The dead Elvis stands in front of the entree table of the All Night China Buffet. He is dressed in the iconic white sequined jumpsuit, the ends of his cape slightly soiled with soy sauce, the enormous silver belt buckle ready to burst.
Being deceased, he cannot see himself in a mirror.
The dead have no style or sense of time.
The hostess at the All Night China Buffet screams a monosyllabic sing-song announcing the presence of the dead king.
The staff is accustomed to this and pays no attention whatsoever.
Elvis temporarily forgets where he is and starts to rock back and forth in his heeled leather boots, singing “Hunka, hunka, burnin’ love” into a teaspoon.
The wait staff are again indifferent as they have witnessed these antics on previous nights.
They bring out more General TSO’s chicken as a distraction. It works. It always does. The dead Elvis loves his spicy chicken, loves it tender, loves it sweet (and sour).
And when he has had enough, he pushes the plate across the table and removes his extraordinarily large sunglasses. As he places the shades across the crest of the epic black pompadour, the wait staff gasp at the glory. They will attempt to emulate the effect to no avail.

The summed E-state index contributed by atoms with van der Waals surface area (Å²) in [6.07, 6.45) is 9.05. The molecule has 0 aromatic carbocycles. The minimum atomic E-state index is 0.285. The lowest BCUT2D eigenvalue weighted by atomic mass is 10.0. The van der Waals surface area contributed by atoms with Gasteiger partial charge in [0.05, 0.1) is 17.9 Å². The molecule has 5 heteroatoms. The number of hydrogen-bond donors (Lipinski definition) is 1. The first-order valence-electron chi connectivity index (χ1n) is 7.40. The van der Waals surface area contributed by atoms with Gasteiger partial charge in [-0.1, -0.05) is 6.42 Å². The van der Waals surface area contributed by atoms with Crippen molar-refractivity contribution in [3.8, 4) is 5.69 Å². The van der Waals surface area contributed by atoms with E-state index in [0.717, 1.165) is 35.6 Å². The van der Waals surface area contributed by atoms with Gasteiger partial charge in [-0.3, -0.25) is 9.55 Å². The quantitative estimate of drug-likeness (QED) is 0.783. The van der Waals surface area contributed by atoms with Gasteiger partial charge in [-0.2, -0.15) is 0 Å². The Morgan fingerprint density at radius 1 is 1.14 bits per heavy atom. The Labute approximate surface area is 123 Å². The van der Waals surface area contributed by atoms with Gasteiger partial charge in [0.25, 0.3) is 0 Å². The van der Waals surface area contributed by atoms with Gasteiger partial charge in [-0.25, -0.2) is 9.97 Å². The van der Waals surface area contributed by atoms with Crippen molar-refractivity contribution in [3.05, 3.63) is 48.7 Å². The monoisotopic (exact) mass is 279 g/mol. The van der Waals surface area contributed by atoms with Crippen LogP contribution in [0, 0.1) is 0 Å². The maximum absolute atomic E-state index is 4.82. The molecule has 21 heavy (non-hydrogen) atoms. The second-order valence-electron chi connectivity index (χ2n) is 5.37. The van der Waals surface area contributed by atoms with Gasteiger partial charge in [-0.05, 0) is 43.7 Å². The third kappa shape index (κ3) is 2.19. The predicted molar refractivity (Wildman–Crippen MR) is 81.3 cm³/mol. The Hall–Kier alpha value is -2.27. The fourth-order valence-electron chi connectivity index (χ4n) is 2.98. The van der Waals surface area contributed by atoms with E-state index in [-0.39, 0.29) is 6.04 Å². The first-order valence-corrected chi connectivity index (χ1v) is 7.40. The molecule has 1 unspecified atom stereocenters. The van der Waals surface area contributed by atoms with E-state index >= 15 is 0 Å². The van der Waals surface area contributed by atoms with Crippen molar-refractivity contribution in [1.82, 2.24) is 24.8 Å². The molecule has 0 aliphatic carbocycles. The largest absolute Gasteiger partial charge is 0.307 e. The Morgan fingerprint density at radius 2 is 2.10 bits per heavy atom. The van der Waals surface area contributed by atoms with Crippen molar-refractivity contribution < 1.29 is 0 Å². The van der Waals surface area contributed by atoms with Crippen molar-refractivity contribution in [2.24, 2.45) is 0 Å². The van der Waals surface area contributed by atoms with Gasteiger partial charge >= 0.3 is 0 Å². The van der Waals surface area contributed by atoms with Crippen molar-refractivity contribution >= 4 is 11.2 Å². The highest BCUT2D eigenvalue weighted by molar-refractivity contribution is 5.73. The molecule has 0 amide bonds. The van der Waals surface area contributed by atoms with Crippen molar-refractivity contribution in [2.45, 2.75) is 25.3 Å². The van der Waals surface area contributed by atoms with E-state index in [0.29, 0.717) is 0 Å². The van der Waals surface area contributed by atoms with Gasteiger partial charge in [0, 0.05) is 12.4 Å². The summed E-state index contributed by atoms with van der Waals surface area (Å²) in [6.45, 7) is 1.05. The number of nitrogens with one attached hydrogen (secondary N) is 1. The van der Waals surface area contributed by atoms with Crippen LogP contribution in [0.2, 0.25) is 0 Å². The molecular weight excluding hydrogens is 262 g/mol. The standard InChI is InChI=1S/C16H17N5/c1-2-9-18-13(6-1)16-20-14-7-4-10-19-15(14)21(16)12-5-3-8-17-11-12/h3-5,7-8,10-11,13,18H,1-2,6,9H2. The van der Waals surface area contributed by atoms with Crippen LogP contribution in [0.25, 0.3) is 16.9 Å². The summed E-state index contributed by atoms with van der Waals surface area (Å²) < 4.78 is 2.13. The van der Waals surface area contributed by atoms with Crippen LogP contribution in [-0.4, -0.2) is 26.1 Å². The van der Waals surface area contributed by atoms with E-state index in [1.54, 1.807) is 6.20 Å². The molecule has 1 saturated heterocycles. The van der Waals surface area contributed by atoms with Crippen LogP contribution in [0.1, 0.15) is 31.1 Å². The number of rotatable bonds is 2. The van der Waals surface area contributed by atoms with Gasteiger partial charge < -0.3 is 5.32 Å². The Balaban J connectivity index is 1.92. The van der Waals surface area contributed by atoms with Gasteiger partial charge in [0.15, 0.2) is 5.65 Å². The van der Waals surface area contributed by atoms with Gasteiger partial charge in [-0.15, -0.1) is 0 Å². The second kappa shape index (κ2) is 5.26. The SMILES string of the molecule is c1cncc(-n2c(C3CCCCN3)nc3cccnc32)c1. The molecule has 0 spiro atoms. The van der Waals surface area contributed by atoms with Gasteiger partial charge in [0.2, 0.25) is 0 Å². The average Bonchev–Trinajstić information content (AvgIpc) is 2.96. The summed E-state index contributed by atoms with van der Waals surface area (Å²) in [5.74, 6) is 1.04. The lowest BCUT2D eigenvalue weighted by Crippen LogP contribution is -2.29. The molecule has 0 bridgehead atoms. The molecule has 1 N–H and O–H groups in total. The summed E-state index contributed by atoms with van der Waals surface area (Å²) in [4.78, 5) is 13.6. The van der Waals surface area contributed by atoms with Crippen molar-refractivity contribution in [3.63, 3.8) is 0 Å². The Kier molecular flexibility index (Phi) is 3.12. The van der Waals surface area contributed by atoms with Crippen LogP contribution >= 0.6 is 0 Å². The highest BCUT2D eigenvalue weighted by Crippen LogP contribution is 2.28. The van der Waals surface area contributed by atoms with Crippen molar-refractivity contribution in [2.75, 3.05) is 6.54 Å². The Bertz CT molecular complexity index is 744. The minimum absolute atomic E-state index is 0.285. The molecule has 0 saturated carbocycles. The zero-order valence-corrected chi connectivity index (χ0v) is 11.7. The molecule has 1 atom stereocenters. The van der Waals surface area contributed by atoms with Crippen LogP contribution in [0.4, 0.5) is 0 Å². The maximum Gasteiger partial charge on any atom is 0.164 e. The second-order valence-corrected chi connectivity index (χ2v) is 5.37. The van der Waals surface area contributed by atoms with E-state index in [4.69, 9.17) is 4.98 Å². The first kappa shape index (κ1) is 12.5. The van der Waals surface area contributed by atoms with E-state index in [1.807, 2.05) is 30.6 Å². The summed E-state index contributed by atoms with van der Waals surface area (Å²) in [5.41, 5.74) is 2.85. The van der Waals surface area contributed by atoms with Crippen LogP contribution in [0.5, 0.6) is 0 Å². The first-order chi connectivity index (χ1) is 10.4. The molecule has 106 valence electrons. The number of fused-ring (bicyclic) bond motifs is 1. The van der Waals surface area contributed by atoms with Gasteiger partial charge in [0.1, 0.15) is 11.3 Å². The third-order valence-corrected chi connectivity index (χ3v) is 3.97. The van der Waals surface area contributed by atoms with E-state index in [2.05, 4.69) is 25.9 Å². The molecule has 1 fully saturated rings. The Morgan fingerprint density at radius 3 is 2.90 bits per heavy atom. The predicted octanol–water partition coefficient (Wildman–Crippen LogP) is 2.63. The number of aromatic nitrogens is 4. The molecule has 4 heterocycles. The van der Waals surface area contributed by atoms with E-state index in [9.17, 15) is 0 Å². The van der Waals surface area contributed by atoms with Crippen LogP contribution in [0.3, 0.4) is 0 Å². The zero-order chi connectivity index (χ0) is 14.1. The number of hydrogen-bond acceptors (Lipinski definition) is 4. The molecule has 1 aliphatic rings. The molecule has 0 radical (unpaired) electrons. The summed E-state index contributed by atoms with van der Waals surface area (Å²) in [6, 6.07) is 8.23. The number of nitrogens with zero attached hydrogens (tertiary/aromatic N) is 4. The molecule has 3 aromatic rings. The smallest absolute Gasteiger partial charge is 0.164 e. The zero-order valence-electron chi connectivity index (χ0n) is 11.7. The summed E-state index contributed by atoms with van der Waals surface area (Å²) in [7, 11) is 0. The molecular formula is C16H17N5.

The influence of the dead king surpasses all time. In his world it is always now or never.
Elvis reaches for the token fortune cookie, consistent in its content:
Your lucky numbers are: 4, 14, 28, and 31.
Your Chinese word is: picture Chinese characters – “platinum”
The dead Elvis flips the slip of paper over as he crunches on the last bits of tasteless cookie. The reverse side reads:
“You’ve always been a friend of mine” (in bed)
He rises to the majesty of his full sequined height, bows respectfully to the staff of the All Night China Buffet and pivots on the words: “Thank you. Thank you very much.”
And so departs the legend as the “Open” sign in the window of the All Night China Buffet flickers quickly and then shorts out.